Posts Tagged ‘hung’

Wall Prep Ahead of Wall Re-Do

July 20, 2022
This wallpaper in a Houston Heights townhome’s breakfast area was hung by “the contractor’s guy ” and he ran into some problems. First, I suspect the wall had not been adequately coated with a primer designed for use under wallpaper . This may be a large part of why the paper has come loose from the wall in places, and shrunk and gaps at the seams.
The wallpaper is an old-fashioned British pulp material , which is quite different from the non-woven material that this company usually prints on. If the installer was not familiar with hanging a pulp, yes, he can have a tough time of it.
There are other issues that the homeowner is unhappy with, such as tears, slices, patches, and, of course, these un-stuck seams. I’ve posted more pics previously, if you can Search to find them.
My task is to get the paper off and then prep the wall for hanging new material.
Most of the paper pulled off the wall easily. But there were areas where the guy had used a stronger adhesive to try to hold the edges down. Those would not come off the wall without causing damage to the wall. So I pulled off the top, inked layer and left the paper backing on the wall.
This stuff is porous and will bubble when coated with a water-borne primer , and with wallpaper wet with paste.
So I sealed these areas – I sealed the entire wall, in fact – with Gardz (by Zinsser ). This stuff is pretty incredible. It’s a thin, watery primer / sealer that soaks into the surface and binds loose components together, then dries hard and solid .
Latex paints and other water-based products (usually) won’t penetrate it, so won’t cause the underlying material to re-wet, expand , and bubble .
Just a note … due to pandemic and other supply chain related shortages , Gardz has become difficult to find. This can was about 1/4 full and I had it sitting behind my trash can, intending for weeks to toss it out. Now I’m glad that I procrastinated!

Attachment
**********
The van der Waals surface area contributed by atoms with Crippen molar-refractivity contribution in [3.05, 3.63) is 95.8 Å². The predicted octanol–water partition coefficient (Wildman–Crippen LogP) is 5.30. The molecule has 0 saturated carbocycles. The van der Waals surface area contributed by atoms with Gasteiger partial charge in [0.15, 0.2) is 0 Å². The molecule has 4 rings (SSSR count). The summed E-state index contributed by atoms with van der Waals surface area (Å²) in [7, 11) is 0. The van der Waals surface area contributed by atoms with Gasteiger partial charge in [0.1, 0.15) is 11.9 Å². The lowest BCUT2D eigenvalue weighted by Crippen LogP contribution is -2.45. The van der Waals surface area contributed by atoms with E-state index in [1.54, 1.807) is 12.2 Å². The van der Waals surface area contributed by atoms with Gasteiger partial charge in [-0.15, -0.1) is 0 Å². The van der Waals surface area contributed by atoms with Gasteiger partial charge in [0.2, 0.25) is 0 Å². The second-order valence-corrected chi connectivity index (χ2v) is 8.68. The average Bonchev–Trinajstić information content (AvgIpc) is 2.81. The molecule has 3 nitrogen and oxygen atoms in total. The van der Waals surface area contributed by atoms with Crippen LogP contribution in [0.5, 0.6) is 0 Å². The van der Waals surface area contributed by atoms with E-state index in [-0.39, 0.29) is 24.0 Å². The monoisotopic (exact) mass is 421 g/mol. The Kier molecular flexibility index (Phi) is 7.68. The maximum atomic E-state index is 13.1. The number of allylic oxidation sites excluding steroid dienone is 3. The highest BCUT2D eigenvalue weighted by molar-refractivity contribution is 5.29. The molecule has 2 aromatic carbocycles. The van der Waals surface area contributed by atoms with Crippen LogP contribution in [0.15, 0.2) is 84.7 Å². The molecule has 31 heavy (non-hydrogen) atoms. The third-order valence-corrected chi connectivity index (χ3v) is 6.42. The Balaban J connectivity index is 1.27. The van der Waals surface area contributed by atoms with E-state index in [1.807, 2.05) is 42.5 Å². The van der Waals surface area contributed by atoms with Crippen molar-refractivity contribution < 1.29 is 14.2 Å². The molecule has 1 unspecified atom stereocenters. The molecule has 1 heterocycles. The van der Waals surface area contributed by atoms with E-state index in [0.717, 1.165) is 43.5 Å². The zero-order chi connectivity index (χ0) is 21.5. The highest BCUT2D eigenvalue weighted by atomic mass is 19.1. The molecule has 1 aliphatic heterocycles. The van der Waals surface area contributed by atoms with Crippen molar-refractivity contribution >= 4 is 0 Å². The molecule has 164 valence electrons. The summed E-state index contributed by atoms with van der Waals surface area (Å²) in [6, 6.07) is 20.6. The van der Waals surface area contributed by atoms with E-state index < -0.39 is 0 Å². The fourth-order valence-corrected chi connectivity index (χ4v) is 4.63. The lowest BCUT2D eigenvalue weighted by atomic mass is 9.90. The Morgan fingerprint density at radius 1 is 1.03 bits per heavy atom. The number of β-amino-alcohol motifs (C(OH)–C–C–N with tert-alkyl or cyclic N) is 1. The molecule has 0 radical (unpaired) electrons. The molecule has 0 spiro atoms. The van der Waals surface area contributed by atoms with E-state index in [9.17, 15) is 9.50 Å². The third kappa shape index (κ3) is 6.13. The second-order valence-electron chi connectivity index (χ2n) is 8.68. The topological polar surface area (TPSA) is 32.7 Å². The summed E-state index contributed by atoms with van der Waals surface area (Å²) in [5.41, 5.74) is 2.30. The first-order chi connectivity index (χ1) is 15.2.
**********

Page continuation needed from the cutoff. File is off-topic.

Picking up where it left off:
Once the Gardz sealer was dry, I skim-floated over it with joint compound , a.k.a. ” mud .” In most areas of the wall, my skim coat was as thin as possible, but I did have to make it much thicker over the areas with the paper backing stuck to the wall.
I set up three fans , and also used my heat gun , to get the smoothing compound to dry. I like the Plus 3 version made by the Sheetrock company. It sands easily and doesn’t make too much air-borne dust.
It took a couple of hours to dry. Then I sanded it smooth , vacuumed up the dust with my Shop Vac , used a damp sponge to get residual dust off the wall , and then let the wall dry once again.
Finally I applied a coat of my favorite wallpaper primer, Pro 977 Ultra Prime by Roman. I used a paint roller to roll it on to the main areas, and an angled trim brush to cut in around the ceiling and moldings.
Here is the wall all smoothed and primed .
Originally I had planned to strip , prep , and hang this half-wall all in one day. But ended up the prep took more time than I anticipated (about 8 hours ) , so we’ll let the primer dry overnight and save the wallpaper installation for another day.
The wallpaper pattern is called Strawberry Thief and is by the famous William Morris designer from the very early 1900’s . I’m sure seeing a surge in interest in his patterns, particularly this one. Do a Search to see other jobs I’ve done with it.

Don’t Assume the Width

June 30, 2022
Here’s a finished map / mural on an accent wall in a child’s room in the Tanglewood neighborhood of Houston.
It’s made by Rebel Walls ( rebelwalls.com ), one of my favorite mural companies, and was custom-sized to fit this wall.
The mural came in a set of nine panels. The instructions above explain how the mural should be hung.
Careful measurements are important, both before ordering (note: Always let the wallpaper installer calculate rollage and mural dimensions before your order ) and then before you start hanging the mural.
This one large roll was cut apart into nine panels. You see them rolled up at the top of the photo.
Each of those panels was 19.75″ wide. So based on that, you might start measuring and calculating and plotting where to position your panels on the wall.
STOP!
Just because the manufacturer’s stock comes 19.75″ wide doesn’t mean that the printed part of each panel fills that full width.
The mural was custom-sized to fit the wall, right? The width of the wall is not an exact multiple of 19.75″. That means that the printed portion of the last panel will be narrower than the others. As you can see in the last photo, that narrow portion turned out to be just 2.5″ wide.
So it’s important that you unroll every strip / panel and take careful measurements of both the wall and the wallpaper , before cutting anything and definitely before pasting anything to the wall.
One more thing, while we’re on the topic of murals. Please don’t order until the paperhanger has measured and figured . It’s very important that the mural NOT be printed to the exact dimensions of the wall. FOUR INCHES of ” bleed ” are necessary to be added to EACH DIMENSION (meaning, four inches added to both width and height ). This will allow for trimming at floor and ceiling , and will accommodate walls / ceilings / floors that are not perfectly level or plumb.